The performance of three molecular biology techniques, i.e., DNA microarray, loop-mediated isothermal amplification (LAMP), and real-time PCR were compared with DNA sequencing for properly identification of 20 isolates of Fusarium spp. obtained from blood stream as etiologic agent of invasive infections in patients with hematologic malignancies. DNA microarray, LAMP and real-time PCR identified 16 (80%) out of 20 samples as Fusarium solani species complex (FSSC) and four (20%) as Fusarium spp. The agreement among the techniques was 100%. LAMP exhibited 100% specificity, while DNA microarray, LAMP and real-time PCR showed 100% sensitivity. The three techniques had 100% agreement with DNA sequencing. Sixteen isolates were identified as FSSC by sequencing, being five Fusarium keratoplasticum, nine Fusarium petroliphilum and two Fusarium solani. On the other hand, sequencing identified four isolates as Fusarium non-solani species complex (FNSSC), being three isolates as Fusarium napiforme and one isolate as Fusarium oxysporum. Finally, LAMP proved to be faster and more accessible than DNA microarray and real-time PCR, since it does not require a thermocycler. Therefore, LAMP signalizes as emerging and promising methodology to be used in routine identification of Fusarium spp. among cases of invasive fungal infections.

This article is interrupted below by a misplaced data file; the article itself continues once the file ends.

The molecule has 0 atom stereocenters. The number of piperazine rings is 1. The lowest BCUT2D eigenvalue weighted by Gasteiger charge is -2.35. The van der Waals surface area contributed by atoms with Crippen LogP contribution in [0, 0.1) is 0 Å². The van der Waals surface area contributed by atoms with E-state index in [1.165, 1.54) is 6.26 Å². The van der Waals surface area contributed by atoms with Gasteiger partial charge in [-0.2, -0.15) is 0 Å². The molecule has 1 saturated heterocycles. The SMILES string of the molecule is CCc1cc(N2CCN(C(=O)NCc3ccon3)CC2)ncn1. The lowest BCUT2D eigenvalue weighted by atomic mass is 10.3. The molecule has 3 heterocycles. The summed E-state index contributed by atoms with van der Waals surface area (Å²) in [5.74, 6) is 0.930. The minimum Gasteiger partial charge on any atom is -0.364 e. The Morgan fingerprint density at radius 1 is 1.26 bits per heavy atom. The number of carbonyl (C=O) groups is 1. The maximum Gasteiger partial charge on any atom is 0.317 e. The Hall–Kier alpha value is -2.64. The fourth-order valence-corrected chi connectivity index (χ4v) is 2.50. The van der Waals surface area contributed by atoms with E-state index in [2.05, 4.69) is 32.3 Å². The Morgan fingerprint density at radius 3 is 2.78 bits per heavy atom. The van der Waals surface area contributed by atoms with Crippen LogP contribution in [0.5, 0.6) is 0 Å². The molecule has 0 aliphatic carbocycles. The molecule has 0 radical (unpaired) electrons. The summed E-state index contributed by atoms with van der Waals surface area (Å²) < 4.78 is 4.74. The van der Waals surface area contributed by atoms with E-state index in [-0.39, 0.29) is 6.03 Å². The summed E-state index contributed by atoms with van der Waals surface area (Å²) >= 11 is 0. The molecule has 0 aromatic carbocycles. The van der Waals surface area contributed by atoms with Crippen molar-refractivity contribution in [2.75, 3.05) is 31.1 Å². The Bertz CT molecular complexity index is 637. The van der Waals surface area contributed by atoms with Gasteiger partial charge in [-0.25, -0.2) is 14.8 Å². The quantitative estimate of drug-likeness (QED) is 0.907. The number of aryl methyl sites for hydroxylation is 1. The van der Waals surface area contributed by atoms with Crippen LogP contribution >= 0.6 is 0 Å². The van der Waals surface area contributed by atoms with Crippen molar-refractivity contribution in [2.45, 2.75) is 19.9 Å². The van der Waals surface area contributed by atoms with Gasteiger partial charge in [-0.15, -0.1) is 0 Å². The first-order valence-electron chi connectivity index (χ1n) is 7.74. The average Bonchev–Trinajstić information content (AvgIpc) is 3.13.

11. Result Variation and Efficiency Kinetics in Real-Time PCR

    Directory of Open Access Journals (Sweden)

    Reza Shahsiah

    2010-10-01